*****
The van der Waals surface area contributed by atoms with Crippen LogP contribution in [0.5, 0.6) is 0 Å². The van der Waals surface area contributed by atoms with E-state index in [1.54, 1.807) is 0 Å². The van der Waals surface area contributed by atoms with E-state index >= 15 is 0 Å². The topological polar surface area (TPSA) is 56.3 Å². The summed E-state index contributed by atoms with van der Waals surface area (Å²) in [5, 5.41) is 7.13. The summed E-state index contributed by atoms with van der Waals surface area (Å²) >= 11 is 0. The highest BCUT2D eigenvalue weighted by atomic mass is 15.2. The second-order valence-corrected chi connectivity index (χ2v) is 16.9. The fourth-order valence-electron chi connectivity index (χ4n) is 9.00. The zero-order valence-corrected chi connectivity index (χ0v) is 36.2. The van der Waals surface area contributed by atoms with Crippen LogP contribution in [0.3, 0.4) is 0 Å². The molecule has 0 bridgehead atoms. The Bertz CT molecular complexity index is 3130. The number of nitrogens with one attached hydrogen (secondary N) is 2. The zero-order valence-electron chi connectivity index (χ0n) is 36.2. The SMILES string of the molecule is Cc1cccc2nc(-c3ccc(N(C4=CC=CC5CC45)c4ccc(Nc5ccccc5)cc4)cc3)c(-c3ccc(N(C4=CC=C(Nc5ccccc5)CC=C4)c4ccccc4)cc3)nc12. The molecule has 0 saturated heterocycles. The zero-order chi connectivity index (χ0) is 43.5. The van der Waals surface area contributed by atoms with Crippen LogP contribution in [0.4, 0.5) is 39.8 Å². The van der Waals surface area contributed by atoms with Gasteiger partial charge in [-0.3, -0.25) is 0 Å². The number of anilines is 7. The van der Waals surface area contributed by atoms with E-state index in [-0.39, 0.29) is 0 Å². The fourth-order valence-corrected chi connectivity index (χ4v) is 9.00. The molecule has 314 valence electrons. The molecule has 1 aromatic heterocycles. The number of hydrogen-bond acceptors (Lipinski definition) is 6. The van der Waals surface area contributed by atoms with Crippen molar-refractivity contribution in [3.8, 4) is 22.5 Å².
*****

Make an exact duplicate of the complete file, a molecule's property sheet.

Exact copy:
The van der Waals surface area contributed by atoms with Crippen LogP contribution in [0.5, 0.6) is 0 Å². The van der Waals surface area contributed by atoms with E-state index in [1.54, 1.807) is 0 Å². The van der Waals surface area contributed by atoms with E-state index >= 15 is 0 Å². The topological polar surface area (TPSA) is 56.3 Å². The summed E-state index contributed by atoms with van der Waals surface area (Å²) in [5, 5.41) is 7.13. The summed E-state index contributed by atoms with van der Waals surface area (Å²) >= 11 is 0. The highest BCUT2D eigenvalue weighted by atomic mass is 15.2. The second-order valence-corrected chi connectivity index (χ2v) is 16.9. The fourth-order valence-electron chi connectivity index (χ4n) is 9.00. The zero-order valence-corrected chi connectivity index (χ0v) is 36.2. The van der Waals surface area contributed by atoms with Crippen LogP contribution in [0.3, 0.4) is 0 Å². The molecule has 0 bridgehead atoms. The Bertz CT molecular complexity index is 3130. The number of nitrogens with one attached hydrogen (secondary N) is 2. The zero-order valence-electron chi connectivity index (χ0n) is 36.2. The SMILES string of the molecule is Cc1cccc2nc(-c3ccc(N(C4=CC=CC5CC45)c4ccc(Nc5ccccc5)cc4)cc3)c(-c3ccc(N(C4=CC=C(Nc5ccccc5)CC=C4)c4ccccc4)cc3)nc12. The molecule has 0 saturated heterocycles. The zero-order chi connectivity index (χ0) is 43.5. The van der Waals surface area contributed by atoms with Crippen LogP contribution in [0.4, 0.5) is 39.8 Å². The van der Waals surface area contributed by atoms with Gasteiger partial charge in [-0.3, -0.25) is 0 Å². The number of anilines is 7. The van der Waals surface area contributed by atoms with E-state index in [-0.39, 0.29) is 0 Å². The fourth-order valence-corrected chi connectivity index (χ4v) is 9.00. The molecule has 314 valence electrons. The molecule has 1 aromatic heterocycles. The number of hydrogen-bond acceptors (Lipinski definition) is 6. The van der Waals surface area contributed by atoms with Crippen molar-refractivity contribution in [3.8, 4) is 22.5 Å².